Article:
Yesterday was an important day in the history of Scotland, and the rest of the United Kingdom.
After a campaign of around two years, the people of Scotland took to the polling booths to vote on whether Scotland should leave the United Kingdom or not. Scots living outside of Scotland were not able to vote and non Scots living in Scotland were.
The world I am sure watched. We had various Politicians and former Politicians speaking out – Prime Minister Abbot from Australia, and Former US President Bill Clinton all said what they thought, they of course didn’t get a vote.
That task was left to the people of Scotland, including Mrs G senior.
The picture I have shown here is the policy booklet. It is a very hefty book, one now sits on my bookshelf as I used it for some writing fairly recently. The entire e-book can be downloaded from HERE
. There is also a Referendum site HERE
A few weeks ago, Mrs G senior mentioned that she was fed up with the Scotland debate, and even muttered that she might not vote. I was horrified and asked if she really knew what the vote was all about. There was a pause and a degree of hesitation. After a few moments she spoke and made the comment that whilst she was English, she has lived more than half her life in Scotland and did actually feel Scottish therefore she really should vote shouldn’t she?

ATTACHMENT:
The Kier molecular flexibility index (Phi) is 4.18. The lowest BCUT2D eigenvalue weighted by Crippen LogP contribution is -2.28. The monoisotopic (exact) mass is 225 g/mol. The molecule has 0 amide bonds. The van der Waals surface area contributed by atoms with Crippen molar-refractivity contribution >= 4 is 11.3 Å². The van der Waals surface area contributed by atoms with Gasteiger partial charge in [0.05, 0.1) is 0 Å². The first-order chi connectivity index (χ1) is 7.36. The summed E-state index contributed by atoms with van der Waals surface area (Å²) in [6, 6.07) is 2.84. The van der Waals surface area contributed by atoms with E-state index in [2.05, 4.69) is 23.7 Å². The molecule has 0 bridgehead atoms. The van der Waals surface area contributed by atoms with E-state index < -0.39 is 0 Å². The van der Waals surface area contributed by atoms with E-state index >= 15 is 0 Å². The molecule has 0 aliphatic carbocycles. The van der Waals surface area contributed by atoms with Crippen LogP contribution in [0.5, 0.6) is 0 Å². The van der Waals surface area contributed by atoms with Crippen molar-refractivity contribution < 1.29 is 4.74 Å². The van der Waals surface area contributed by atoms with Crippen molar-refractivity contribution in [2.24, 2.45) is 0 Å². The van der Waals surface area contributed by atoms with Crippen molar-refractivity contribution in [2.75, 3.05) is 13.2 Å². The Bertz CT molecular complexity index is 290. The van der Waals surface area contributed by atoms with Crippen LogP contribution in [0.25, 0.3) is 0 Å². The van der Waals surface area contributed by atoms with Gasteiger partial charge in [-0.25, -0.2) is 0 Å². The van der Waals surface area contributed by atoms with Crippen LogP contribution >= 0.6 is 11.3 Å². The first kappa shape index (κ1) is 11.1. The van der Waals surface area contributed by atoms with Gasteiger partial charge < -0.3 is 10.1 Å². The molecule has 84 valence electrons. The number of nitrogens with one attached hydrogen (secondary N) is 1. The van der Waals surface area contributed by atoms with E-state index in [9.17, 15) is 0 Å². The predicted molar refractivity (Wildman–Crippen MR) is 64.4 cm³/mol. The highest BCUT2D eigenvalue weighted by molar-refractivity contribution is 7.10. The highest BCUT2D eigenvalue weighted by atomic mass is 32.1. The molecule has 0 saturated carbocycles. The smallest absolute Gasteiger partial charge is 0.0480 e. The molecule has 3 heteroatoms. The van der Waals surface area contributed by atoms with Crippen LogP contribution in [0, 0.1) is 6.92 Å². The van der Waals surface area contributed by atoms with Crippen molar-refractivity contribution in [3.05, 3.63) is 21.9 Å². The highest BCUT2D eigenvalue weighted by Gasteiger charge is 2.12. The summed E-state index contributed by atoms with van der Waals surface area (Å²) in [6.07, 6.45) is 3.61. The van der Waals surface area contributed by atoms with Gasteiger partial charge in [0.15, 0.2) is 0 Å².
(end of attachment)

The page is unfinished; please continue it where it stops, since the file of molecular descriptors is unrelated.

I encouraged her to vote, to exercise the right that many of her ancestors didn’t get to do. Voting is something that is democratic process and makes us as women equal amongst men. In some cultures and Countries there is no democracy. I don’t know if she voted or not, but the people of Scotland have spoken, in fact I read via Sky News online
“A turnout of 86% is one of the highest in the democratic world for any election or any referendum in history – this has been a triumph for the democratic process and for participation in politics.”
The polling booths were open until 10pm last night and the vote counting and checking would have gone on well into the night. I awoke this morning and read the outcome of the vote and as I type this the final figures are not in, but the majority have spoken and made the decision to remain part of the United Kingdom.
What this means for Alex Salmond the Scottish MP who lead the debate I don’t know. There are promises of more autonomy from London. Decisions about Scotland being made in Scotland, by Scottish ministers. The “Say No” campaign had the slogan, “better together” and depending which side of the debate you were on will depend whether you agree on the sentiment of slogan.
From a historical and logistical purpose just what would have happened had the vote been yes?
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